That is my latest column for Bloomberg, here is the method:
Uber calculates figures for surge pricing at times of high demand, but it rounds off. So a computation of market conditions that might lead to a surge price that is 1.249 times higher than normal fares is rounded down to 1.2, but 1.251 would be rounded up to 1.3. Yet the initial, unrounded 1.249 and 1.251 estimates represent almost the same underlying market tightness.
Using data from Uber, the authors therefore could see how the demand for Uber varied with surge prices that vary (say from 20 percent to 30 percent above normal fares) even when market conditions are roughly constant.
Here is the source:
A new paper by Peter Cohen, Robert Hahn, Jonathan Hall, Steven Levitt…and Robert Metcalfe…
They conclude UberX produces about $6.8 billion in consumer surplus a year. My caveat:
If anything, this method underestimates the worth of Uber, as it doesn’t capture what economists call “option value.” Let’s say you walk home with a guy or gal late at night, hoping something nice will happen. But you’re not quite sure, as he or she might make the wrong noises about a particular political candidate, and then you would wish to bail out quickly. Uber would be the safety net. Most of the time you don’t end up using the service or recording a transaction that would count for this study, but you can start making plans because you know you have Uber as a fallback.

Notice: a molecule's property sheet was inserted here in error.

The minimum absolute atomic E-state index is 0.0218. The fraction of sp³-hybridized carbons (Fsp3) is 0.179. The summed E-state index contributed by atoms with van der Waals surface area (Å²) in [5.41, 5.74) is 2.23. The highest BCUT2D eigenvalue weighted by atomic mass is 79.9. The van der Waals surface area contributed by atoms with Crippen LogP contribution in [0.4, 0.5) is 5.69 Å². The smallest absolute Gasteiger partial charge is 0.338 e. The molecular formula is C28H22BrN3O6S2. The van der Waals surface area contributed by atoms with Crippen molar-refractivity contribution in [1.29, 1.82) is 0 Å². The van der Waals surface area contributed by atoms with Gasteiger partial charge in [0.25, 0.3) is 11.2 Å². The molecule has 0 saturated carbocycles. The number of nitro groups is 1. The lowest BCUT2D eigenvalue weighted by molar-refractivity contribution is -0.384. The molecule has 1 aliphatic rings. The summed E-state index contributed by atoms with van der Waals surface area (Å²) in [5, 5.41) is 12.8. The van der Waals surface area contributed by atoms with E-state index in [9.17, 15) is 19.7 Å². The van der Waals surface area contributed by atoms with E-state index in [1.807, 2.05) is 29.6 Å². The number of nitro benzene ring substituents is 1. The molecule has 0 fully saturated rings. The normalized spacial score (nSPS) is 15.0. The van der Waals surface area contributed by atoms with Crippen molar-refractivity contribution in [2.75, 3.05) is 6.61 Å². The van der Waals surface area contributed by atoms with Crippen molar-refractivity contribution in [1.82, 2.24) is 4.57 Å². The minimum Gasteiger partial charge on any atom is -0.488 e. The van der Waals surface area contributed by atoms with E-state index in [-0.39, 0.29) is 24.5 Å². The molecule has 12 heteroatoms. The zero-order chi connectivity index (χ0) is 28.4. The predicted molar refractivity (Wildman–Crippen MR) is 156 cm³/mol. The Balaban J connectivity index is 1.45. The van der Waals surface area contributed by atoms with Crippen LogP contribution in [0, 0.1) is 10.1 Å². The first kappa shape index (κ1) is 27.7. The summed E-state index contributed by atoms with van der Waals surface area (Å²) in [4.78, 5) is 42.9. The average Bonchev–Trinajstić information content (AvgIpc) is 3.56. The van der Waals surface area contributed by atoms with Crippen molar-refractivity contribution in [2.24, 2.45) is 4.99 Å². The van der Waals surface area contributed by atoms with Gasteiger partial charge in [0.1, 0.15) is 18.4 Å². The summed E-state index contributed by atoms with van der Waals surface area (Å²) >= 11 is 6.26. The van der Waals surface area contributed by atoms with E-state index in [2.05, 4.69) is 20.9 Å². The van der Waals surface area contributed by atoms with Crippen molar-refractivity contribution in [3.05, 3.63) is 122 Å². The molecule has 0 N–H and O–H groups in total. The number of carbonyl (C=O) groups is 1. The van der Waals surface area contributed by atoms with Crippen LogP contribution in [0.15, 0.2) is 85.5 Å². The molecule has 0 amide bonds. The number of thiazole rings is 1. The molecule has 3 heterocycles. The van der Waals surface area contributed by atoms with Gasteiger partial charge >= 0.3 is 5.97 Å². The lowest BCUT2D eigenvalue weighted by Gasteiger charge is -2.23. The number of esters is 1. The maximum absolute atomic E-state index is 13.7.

Or consider those urban residents who have ditched their cars altogether. They know they can take Uber to the local market if they need to, even if most of the time they have not run out of milk and dog food. Similarly, the existence of Uber is helping some localities economize on mass transit expenditures.
The study also doesn’t measure how Uber might help get the U.S. to the next level of market innovation, which in this case might mean a network of on-demand, self-driving vehicles.
Do read the whole thing.